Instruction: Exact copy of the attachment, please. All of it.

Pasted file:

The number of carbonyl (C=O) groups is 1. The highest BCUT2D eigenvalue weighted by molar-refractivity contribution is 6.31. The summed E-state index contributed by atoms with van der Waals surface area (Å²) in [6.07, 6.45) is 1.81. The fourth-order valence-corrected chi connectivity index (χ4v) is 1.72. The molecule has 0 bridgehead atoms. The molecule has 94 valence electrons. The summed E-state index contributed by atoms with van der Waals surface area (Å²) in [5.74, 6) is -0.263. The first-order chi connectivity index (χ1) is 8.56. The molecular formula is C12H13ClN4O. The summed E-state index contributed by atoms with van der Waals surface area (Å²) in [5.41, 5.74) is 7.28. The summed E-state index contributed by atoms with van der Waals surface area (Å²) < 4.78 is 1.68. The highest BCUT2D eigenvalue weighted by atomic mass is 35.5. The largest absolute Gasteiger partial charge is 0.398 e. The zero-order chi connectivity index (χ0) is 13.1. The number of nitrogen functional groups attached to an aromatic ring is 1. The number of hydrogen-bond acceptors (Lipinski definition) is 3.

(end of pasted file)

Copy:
The number of carbonyl (C=O) groups is 1. The highest BCUT2D eigenvalue weighted by molar-refractivity contribution is 6.31. The summed E-state index contributed by atoms with van der Waals surface area (Å²) in [6.07, 6.45) is 1.81. The fourth-order valence-corrected chi connectivity index (χ4v) is 1.72. The molecule has 0 bridgehead atoms. The molecule has 94 valence electrons. The summed E-state index contributed by atoms with van der Waals surface area (Å²) in [5.74, 6) is -0.263. The first-order chi connectivity index (χ1) is 8.56. The molecular formula is C12H13ClN4O. The summed E-state index contributed by atoms with van der Waals surface area (Å²) in [5.41, 5.74) is 7.28. The summed E-state index contributed by atoms with van der Waals surface area (Å²) < 4.78 is 1.68. The highest BCUT2D eigenvalue weighted by atomic mass is 35.5. The largest absolute Gasteiger partial charge is 0.398 e. The zero-order chi connectivity index (χ0) is 13.1. The number of nitrogen functional groups attached to an aromatic ring is 1. The number of hydrogen-bond acceptors (Lipinski definition) is 3.